The main goal of Tinnitus Retraining Therapy is to reduce negative reactions. When performed, reduction in the tinnitus volume can happen.
The negative reactions to tinnitus can come from the mind and the body. Negative reactions in the body include stress, loss of sleep, and an increase in stress hormones. Negative reactions in the mind include anxiety and loss of concentration.
The second aspect of Tinnitus Retraining Therapy is to use sound therapy. This is performed via hearing aids, ear level noise generators, or soothing sounds in your environment.
I work with tinnitus patients via tele-health. I have seen Tinnitus Retraining Therapy work. It focuses on hearing aids, anxiety, and stress. Psychology is an important factor in tinnitus care.
Tinnitus Retraining Therapy is 80% effective in the treatment of tinnitus patients.
3. Cognitive Behavioral Therapy
Cognitive Behavioral Therapy (CBT) helps individuals in reducing the negative impact of tinnitus. A therapist helps address the root cause of some forms of bothersome tinnitus.
Many individuals with tinnitus have chronic anxiety and stress. A therapist can help improve your sleep, energy levels, and quality of life. When you have less anxiety and stress, then tinnitus may become less of a problem in your life.
Do Hearing Aids Help Tinnitus?
Hearing aids provide significant relief for most individuals who have tinnitus, especially if you have a hearing loss and are struggling with tinnitus. The first step to understanding your hearing health is to take an online hearing test.
Hearing aids provide amplification and ear-level sound therapy. Sometimes, headphones can help with tinnitus. For most people, using hearing aids for sound therapy is easier.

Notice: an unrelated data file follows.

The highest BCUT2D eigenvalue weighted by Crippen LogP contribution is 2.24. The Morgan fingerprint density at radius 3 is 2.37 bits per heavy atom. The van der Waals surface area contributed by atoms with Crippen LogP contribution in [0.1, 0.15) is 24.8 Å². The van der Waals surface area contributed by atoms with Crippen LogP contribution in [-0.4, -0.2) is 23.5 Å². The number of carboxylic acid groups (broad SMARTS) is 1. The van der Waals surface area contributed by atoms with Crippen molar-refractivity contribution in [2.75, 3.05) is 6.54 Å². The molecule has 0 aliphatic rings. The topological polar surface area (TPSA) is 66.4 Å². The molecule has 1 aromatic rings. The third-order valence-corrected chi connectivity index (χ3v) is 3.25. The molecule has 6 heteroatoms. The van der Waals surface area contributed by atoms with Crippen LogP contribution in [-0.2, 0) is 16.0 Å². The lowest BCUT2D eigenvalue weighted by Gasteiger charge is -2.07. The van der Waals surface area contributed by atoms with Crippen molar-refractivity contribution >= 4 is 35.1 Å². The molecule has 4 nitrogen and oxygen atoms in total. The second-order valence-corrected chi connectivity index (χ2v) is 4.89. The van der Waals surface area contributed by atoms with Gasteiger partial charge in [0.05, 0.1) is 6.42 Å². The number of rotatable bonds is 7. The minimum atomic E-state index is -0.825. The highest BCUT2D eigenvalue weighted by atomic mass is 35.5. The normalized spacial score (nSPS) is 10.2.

The major function of hearing aids is amplification of the sounds around you. Hearing more sounds in your environment can help tinnitus. The volume of tinnitus is typically softer when you are wearing hearing aids.
It is also important to understand the effects of untreated hearing loss. This may include social isolation and speech understanding difficulty, among others.
Tinnitus Masking (Sound Therapy)
Hearing aids that have tinnitus masking can provide benefits to someone with tinnitus. Another name for tinnitus masking is sound therapy. Many hearing aids have the option to create a masking or sound therapy program.
Tinnitus usually sounds softer while you are listening to the masking sounds. This can help you keep your concentration and calm during the day. Sound therapy can come from a program inside your hearing aids or by connecting your hearing aids to a smartphone via Bluetooth.
Creating a sound-rich environment is key to help manage tinnitus long-term. If you are looking for an in-depth review of sound therapy, check out this video I made below:
Are There Any New Treatments For Tinnitus?
Every few years, researchers test new tinnitus treatments. For example, one research group is investigating a neuromodulation device for tinnitus. Another research group is studying if hearing cells of a damaged cochlea can be regrown. This may reduce tinnitus for individuals with nerve-related hearing loss.
The best tinnitus treatment in 2021 includes hearing aids and cognitive behavioral therapy.
Does Medicare Cover Tinnitus Treatment?
Unfortunately, Medicare insurance does not typically cover tinnitus treatment or hearing aids. Some supplemental Medicare insurance plans have partial coverage of hearing aids. It is important to do your research before tinnitus or hearing loss treatment.
Hearing aids can be expensive. If you are wondering how to improve hearing, then you have more options than just hearing aids.
Tinnitus can create anxiety, stress, and isolation. This article explained the most evidence-based treatment protocols for tinnitus management.
Remember, hearing aids alone are unlikely to treat tinnitus, but they can provide tinnitus relief. You also have other tools to help. To get started, contact an audiologist or a psychologist that specializes in tinnitus.